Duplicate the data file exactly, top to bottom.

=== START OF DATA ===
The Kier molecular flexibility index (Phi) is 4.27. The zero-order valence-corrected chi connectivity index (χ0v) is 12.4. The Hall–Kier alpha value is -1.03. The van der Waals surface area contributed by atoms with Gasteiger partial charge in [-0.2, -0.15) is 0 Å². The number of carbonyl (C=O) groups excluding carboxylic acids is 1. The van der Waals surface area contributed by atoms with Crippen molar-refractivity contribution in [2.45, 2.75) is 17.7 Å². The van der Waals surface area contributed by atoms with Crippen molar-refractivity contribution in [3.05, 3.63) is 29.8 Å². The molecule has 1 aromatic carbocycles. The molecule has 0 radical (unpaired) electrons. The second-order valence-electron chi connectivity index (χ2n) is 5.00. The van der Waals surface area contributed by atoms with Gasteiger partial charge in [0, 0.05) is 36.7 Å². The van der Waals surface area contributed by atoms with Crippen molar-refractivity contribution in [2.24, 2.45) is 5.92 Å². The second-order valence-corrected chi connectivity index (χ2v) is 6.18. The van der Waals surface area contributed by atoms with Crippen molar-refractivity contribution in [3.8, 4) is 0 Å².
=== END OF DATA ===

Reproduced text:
The Kier molecular flexibility index (Phi) is 4.27. The zero-order valence-corrected chi connectivity index (χ0v) is 12.4. The Hall–Kier alpha value is -1.03. The van der Waals surface area contributed by atoms with Gasteiger partial charge in [-0.2, -0.15) is 0 Å². The number of carbonyl (C=O) groups excluding carboxylic acids is 1. The van der Waals surface area contributed by atoms with Crippen molar-refractivity contribution in [2.45, 2.75) is 17.7 Å². The van der Waals surface area contributed by atoms with Crippen molar-refractivity contribution in [3.05, 3.63) is 29.8 Å². The molecule has 1 aromatic carbocycles. The molecule has 0 radical (unpaired) electrons. The second-order valence-electron chi connectivity index (χ2n) is 5.00. The van der Waals surface area contributed by atoms with Gasteiger partial charge in [0, 0.05) is 36.7 Å². The van der Waals surface area contributed by atoms with Crippen molar-refractivity contribution in [2.24, 2.45) is 5.92 Å². The second-order valence-corrected chi connectivity index (χ2v) is 6.18. The van der Waals surface area contributed by atoms with Crippen molar-refractivity contribution in [3.8, 4) is 0 Å².